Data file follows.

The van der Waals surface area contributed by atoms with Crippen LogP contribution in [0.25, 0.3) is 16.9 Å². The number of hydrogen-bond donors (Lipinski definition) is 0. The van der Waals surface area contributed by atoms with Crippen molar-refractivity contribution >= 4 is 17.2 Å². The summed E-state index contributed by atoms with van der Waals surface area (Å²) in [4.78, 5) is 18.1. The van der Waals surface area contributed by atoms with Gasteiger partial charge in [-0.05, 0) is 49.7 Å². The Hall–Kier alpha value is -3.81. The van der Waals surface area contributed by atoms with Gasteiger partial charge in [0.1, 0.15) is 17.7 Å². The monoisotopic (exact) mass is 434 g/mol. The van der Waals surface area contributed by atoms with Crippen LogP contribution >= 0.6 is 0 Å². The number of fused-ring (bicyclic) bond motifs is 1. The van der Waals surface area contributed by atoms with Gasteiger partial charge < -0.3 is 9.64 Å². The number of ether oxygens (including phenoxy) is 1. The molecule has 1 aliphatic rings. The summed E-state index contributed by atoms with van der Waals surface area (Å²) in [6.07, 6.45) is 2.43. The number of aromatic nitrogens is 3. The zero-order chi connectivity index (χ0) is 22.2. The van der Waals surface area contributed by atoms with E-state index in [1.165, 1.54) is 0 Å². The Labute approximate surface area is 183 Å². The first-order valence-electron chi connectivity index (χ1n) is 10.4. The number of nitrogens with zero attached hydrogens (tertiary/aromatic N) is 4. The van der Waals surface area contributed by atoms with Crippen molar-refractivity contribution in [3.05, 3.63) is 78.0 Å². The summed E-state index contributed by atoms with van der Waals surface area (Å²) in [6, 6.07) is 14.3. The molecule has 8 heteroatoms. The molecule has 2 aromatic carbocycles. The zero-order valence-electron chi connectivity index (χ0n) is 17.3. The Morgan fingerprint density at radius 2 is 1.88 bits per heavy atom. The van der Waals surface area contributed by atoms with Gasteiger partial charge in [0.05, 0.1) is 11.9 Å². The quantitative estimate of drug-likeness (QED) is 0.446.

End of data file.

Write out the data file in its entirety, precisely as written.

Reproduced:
The van der Waals surface area contributed by atoms with Crippen LogP contribution in [0.25, 0.3) is 16.9 Å². The number of hydrogen-bond donors (Lipinski definition) is 0. The van der Waals surface area contributed by atoms with Crippen molar-refractivity contribution >= 4 is 17.2 Å². The summed E-state index contributed by atoms with van der Waals surface area (Å²) in [4.78, 5) is 18.1. The van der Waals surface area contributed by atoms with Gasteiger partial charge in [-0.05, 0) is 49.7 Å². The Hall–Kier alpha value is -3.81. The van der Waals surface area contributed by atoms with Gasteiger partial charge in [0.1, 0.15) is 17.7 Å². The monoisotopic (exact) mass is 434 g/mol. The van der Waals surface area contributed by atoms with Crippen LogP contribution >= 0.6 is 0 Å². The number of fused-ring (bicyclic) bond motifs is 1. The van der Waals surface area contributed by atoms with Gasteiger partial charge < -0.3 is 9.64 Å². The number of ether oxygens (including phenoxy) is 1. The molecule has 1 aliphatic rings. The summed E-state index contributed by atoms with van der Waals surface area (Å²) in [6.07, 6.45) is 2.43. The number of aromatic nitrogens is 3. The zero-order chi connectivity index (χ0) is 22.2. The van der Waals surface area contributed by atoms with E-state index in [1.165, 1.54) is 0 Å². The Labute approximate surface area is 183 Å². The first-order valence-electron chi connectivity index (χ1n) is 10.4. The number of nitrogens with zero attached hydrogens (tertiary/aromatic N) is 4. The van der Waals surface area contributed by atoms with Crippen molar-refractivity contribution in [3.05, 3.63) is 78.0 Å². The summed E-state index contributed by atoms with van der Waals surface area (Å²) in [6, 6.07) is 14.3. The molecule has 8 heteroatoms. The molecule has 2 aromatic carbocycles. The zero-order valence-electron chi connectivity index (χ0n) is 17.3. The Morgan fingerprint density at radius 2 is 1.88 bits per heavy atom. The van der Waals surface area contributed by atoms with Gasteiger partial charge in [0.05, 0.1) is 11.9 Å². The quantitative estimate of drug-likeness (QED) is 0.446.